Parkview Barkery provides hands-on learning for special education students and their student mentors

  • Barkery Staff

    Sarah Free loves baking them. Heather Whitney loves decorating them. Omar Maciel loves counting them. 

    Every Functional Skill student at Parkview High School loves filling orders for the Parkview Barkery, a student-led business that bakes, decorates and sells homemade dog treats. Working for the business is a favorite activity at school, according to Kim Duncan, Functional Skills teacher. 

    “Our kids love working at the Parkview Barkery,” said Duncan. “It’s fun because they get to create the treats from start to finish. Students research the dog treat designs on their Chromebooks, they measure, mix and roll out the dough. Then they bake, decorate and package the treats. Students sharpen a variety of real life math skills by taking inventory, measuring products and calculating profit or loss. We want our students to have full ownership and take pride in their work, because it is their business.” 

    The business was built upon a grant supplied by the Foundation for SPS. Since its launch last fall, Parkview’s special education students have sold more than 100 homemade dog treats. Treats are iced or non-iced and come in blueberry or peanut butter flavors, and profits go to support the business and pay for community outings for the students. 

    Barkery Treats

    Duncan had the idea for a school-based business last year. But launching any business requires help, planning and advice, so she turned to Parkview’s business and marketing teacher, Dede Moore. The request was big -- would her students be able to advise the Functional Skills classes on how to launch, market and operate a thriving business?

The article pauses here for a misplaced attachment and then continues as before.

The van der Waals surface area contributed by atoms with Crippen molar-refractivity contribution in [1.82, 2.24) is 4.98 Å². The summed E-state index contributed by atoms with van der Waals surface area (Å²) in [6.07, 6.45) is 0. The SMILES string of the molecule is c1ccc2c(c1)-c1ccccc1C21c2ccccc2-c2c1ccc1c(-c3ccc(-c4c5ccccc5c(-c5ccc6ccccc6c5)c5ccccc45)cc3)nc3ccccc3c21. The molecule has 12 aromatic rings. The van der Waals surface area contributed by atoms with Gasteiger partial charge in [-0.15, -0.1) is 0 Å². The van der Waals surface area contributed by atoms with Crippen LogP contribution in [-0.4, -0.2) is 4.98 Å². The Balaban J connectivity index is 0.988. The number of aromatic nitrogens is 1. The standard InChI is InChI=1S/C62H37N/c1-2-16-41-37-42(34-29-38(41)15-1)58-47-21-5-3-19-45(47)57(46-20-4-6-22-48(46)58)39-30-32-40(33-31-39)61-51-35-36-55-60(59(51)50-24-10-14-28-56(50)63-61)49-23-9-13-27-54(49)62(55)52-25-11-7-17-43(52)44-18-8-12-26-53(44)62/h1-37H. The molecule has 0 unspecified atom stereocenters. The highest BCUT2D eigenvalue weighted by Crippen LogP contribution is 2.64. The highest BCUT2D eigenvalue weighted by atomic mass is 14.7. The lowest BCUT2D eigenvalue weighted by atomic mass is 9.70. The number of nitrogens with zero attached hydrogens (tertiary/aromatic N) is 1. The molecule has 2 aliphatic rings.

Parkview’s marketing students accepted the challenge.

     “This has been my senior year,” said Gage Skidmore, Parkview senior. “It has been amazing to teach someone something that has been my whole life for the last two years. This is an opportunity for me to teach and mentor someone to help me master this content, which I’m going to major in next year in college.” 

    Gage and junior Amy Trinh mentored the Parkview Barkery staff, assisting with anything from product development to pricing and promotions. The Parkview Barkery also served as a client for DECA digital design students, who transformed Functional Skills senior Justin Michel’s drawing into a digital logo for the business. 

    “I love watching the Parkview Barkery improve and see the students grow,” said Amy. “I’m definitely going to be involved next year as a senior because I want to see their knowledge of marketing grow, while they get to be successful business owners.” 

    Amy Trinh

    In addition to working with DECA and digital design, the business benefited from the support of the entire Parkview staff and cross-curricular collaboration. The Family and Consumer Science department even shared their expertise to help customize aprons for the Parkview Barkery. 

    “As with every successful business endeavor, it takes a cohesive team,” said Duncan.

    As a school-based enterprise, the Parkview Barkery equips Parkview’s special education students to gain skills that will prepare them for life after high school. “No matter their ability level, every student can participate”, said Kim Sartin, Duncan’s fellow Functional Skills teacher. 

    “Everyone has a job in the Parkview Barkery,” she said. “And while they’re making treats, our students get to learn skills that will prepare them for jobs out in the community. These skills can open so many doors for them.”

    Decorating Treats